Thursday, October 05, 2006
My Unstable Dog
In James 3:8, James tells us that our tongues are defiant. Most every creature known to man has been tamed by man. Yet, man is unable to tame his own tongue. Why? James says that it is because our tongue is “restless.” This is a word that means “unstable.” It was a word used to describe a wild animal resisting temptation. That is our tongue. It does not want to be controlled. It does not want to be mastered.
I have a “restless” and “unstable” dog. She is a Jack Russell Terrier named “Sandi.” She really is a good dog and she is usually very obedient, but she is still “unstable.” She is also very finicky. Sandi loves to lie on the chair with me when I sit down to watch television. Here is where her “unstableness” is seen. When Sandi lies on the chair with me, she does not want to be on my lap. She wants to be on the chair. However, it has to be the part of the chair on my left side. She will not lay on the right side. No way! If I move all the way over to the left in my chair, Sandi will put her paws on my chest and stick her nose right up against mine and hold that position until I scoot over so that she can lay on my left side. What a peculiar dog.
But the characteristic of being “unstable” continues. While Sandi is lying on the chair with me, she does not want to be petted. If I reach down and began to stroke her, Sandi will do one of two things. Sometimes she will get down, wait a few minutes, and then get back up as her way of communicating to me not to touch her. Other times she will just let out a low but firm growl to communicate that she wants me to take my hand off of her. She is “unstable.”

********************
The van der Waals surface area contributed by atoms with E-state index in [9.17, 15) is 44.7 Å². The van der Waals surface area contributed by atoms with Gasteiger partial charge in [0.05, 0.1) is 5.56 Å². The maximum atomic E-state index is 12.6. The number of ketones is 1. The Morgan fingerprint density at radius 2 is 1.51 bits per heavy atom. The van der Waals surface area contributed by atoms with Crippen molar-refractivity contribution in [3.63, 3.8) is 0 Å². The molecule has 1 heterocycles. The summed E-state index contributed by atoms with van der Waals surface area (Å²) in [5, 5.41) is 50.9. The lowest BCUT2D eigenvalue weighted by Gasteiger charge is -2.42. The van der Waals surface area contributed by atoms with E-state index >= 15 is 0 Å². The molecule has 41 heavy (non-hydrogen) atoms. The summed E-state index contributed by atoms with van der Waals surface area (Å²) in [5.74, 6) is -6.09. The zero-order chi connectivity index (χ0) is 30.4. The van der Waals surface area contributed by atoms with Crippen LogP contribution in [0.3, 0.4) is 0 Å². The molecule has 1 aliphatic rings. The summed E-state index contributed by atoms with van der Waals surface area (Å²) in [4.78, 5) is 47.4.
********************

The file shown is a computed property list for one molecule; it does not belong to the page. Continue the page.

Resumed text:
She is like that with people…all people. Sometimes she will show you all kinds of attention and seem like she is your new best friend. Other times she will simply growl at you. One minute you can be petting her and feeling her love and then, before you can notice a change of attitude coming, she will growl and snap at you, possibly even catching your finger. When people come to our house we have to warn them to be careful with Sandi. “Why? Is she mean?” That’s just it…we don’t know from one minute to the next if she will be mean or not. She’s “unstable.” Whenever Brenda Rutt comes over to our house, Sandi pees. I don’t know what that’s all about. She’s just “unstable” (Sandi that is…not Brenda).
So is the case with our tongues. Just when we think we have it figured it out. Just when we think it is well under our control. Just when we think we have our tongues licked (no pun intended), it snaps. Suddenly words come out of our mouth that are very negative, hateful and destructive. We didn’t mean to say it. We can hardly believe the words came out, but they did. You know why? Your tongue is “restless.” It’s “unstable.” It resists being tamed. It is defiant. James goes on to say it is a “deadly poison.” Its venom is worse than that of a poisonous snake. A snake’s bite can only destroy your body. Your tongue’s ability to harm and kill goes far deeper. It can destroy your marriage. It can destroy your family. It can destroy your church. It can destroy your life.